Google engineer Blake Lemoine made headlines over the weekend when he went public with claims that the company's machine learning-powered chatbot model LaMDA (Language Model for Dialogue Applications) was sentient and alive, with the intelligence of a child around 7 or 8 years old. In a Washington Post article, Lemoine said that he became convinced of LaMDA's sentience after the model began expressing fears, including a "very deep fear of being turned off." Soon after Lemoine shared his findings publicly, Google announced that he had been placed on paid leave.
You don't need to worry about your company's A.I. chatbots growing minds of their own, or even revolting, just yet, however. Google itself said that internal teams had reviewed Lemoine's claims and did not find evidence to support his findings. Rather than a sign of the incoming robot apocalypse, Lemoine's belief that Google's model had come to life should be seen as a sign of a new era in A.I. chat technology, one where highly adaptive models can hold full conversations with humans without letting their true nature slip.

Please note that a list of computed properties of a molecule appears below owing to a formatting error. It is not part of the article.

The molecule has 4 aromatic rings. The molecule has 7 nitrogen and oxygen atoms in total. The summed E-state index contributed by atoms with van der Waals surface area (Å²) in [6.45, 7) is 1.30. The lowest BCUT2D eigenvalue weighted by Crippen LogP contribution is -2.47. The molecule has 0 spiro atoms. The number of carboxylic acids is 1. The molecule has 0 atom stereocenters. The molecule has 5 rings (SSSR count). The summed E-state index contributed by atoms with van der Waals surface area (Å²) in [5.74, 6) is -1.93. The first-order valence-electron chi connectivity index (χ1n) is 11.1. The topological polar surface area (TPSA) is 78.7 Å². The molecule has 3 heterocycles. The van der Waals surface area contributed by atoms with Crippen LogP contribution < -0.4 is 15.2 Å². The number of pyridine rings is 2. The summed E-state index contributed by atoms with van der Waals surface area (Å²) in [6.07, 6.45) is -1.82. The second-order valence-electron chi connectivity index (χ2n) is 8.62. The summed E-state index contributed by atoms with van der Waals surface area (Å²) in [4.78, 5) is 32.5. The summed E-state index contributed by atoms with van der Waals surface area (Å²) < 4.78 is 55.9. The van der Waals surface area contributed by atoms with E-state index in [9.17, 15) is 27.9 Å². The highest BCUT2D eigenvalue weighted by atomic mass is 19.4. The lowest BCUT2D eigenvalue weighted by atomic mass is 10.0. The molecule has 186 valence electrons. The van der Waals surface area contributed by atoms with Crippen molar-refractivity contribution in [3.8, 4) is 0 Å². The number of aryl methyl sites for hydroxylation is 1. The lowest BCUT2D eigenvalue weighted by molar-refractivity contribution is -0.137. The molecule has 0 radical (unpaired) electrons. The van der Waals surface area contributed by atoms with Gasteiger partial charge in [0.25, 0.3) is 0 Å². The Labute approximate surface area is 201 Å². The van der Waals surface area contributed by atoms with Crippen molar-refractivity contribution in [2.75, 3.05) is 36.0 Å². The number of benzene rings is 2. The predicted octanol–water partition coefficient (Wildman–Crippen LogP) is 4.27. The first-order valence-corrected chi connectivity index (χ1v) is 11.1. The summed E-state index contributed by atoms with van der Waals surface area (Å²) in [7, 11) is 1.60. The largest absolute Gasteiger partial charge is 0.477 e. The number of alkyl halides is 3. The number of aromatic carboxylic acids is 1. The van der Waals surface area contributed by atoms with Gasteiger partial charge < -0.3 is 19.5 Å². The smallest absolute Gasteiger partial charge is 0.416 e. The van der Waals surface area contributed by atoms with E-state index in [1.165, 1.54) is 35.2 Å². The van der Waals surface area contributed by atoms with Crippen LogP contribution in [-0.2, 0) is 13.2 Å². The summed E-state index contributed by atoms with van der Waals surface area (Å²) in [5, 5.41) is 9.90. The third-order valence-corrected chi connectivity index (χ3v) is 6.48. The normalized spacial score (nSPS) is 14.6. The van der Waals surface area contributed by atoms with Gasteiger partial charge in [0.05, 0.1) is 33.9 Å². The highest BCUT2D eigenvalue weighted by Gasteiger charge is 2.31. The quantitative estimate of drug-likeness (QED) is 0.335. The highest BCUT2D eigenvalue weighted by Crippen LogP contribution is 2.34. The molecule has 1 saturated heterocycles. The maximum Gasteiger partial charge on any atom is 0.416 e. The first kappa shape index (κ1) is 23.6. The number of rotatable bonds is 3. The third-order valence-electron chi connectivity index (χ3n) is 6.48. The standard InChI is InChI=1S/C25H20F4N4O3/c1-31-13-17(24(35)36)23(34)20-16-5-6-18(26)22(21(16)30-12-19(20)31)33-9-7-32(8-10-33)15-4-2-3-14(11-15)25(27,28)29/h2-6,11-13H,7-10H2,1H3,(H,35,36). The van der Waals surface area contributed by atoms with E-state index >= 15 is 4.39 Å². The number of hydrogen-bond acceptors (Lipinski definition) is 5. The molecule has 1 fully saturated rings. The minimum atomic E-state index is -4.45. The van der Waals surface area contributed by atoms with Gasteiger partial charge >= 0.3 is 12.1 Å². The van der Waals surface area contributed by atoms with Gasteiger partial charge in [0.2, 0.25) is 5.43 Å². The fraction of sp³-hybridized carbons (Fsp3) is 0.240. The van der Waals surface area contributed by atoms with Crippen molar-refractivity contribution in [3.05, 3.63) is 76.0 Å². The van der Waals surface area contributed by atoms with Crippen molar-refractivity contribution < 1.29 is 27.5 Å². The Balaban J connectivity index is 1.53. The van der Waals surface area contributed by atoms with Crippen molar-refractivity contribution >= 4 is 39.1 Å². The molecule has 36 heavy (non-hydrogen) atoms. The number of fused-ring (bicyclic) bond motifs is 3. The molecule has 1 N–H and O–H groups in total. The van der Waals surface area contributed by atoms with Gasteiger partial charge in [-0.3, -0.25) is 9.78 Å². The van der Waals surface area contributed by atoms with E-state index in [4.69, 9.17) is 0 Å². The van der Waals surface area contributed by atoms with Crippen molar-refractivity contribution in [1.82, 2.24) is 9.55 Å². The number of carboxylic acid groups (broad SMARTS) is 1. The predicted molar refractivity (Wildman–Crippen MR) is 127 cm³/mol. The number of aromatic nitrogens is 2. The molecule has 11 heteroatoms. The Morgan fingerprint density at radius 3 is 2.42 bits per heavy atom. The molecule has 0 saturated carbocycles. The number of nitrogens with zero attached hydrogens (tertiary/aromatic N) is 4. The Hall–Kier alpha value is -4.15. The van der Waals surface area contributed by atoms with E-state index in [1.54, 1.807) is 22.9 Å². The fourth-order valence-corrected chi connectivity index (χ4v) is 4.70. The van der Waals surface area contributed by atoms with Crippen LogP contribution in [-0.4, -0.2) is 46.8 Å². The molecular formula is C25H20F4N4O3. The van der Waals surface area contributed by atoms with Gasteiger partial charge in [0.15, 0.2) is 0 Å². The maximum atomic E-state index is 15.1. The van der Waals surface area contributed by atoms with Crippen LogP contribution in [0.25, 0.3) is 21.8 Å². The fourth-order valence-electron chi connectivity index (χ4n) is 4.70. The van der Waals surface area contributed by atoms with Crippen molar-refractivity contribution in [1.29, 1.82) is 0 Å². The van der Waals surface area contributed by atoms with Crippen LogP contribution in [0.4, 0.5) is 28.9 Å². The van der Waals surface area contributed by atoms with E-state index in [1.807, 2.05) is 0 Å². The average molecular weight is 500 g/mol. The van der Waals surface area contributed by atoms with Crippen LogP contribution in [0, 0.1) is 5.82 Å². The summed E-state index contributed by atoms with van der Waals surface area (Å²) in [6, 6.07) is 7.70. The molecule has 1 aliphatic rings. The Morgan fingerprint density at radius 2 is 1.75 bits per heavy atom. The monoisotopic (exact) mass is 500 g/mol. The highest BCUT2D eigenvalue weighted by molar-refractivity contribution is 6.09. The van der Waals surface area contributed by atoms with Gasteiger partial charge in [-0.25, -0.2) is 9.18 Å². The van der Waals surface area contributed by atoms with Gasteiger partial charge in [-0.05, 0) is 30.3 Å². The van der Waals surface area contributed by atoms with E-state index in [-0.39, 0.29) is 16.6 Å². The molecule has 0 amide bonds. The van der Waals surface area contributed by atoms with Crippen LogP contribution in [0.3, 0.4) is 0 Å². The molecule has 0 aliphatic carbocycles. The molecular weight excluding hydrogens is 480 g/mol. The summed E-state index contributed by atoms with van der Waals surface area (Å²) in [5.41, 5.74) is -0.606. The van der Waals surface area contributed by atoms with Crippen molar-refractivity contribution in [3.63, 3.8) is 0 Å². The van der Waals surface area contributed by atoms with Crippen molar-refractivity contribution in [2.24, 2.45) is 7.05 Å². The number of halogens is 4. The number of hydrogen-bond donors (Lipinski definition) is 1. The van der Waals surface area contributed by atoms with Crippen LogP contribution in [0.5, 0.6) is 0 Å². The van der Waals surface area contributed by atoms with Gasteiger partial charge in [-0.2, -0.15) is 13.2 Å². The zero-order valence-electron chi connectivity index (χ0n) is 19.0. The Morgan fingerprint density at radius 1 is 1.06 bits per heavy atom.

In a recent piece for The Economist, fellow Google engineer Blaise Agüera y Arcas said that while LaMDA is making "strides" toward consciousness, its communicative capabilities still fall short of demonstrating sentience. According to Agüera y Arcas, part of why LaMDA seems so realistic is that it learns from human language, including dialogue between multiple characters sourced from stories. By studying how people normally talk to each other, the A.I. can more effectively identify how to respond to any input.
Even a computer saying something as seemingly indicative of consciousness as "I want everyone to understand that I am, in fact, a person" is not actually expressing any kind of real want or desire. The program is simply placing words together in an order that it has determined will most effectively answer the user's query.
The real question is whether you yourself have ever been tricked by an A.I. posing as a human. One glimpse of the future can be seen at A.I.-based hospitality company Cendyn, whose CEO, Tim Sullivan, told Inc. that it recently partnered with an unnamed Las Vegas casino to use conversational A.I. to book rooms for guests over the phone, with the majority of guests never realizing they weren't speaking to a human.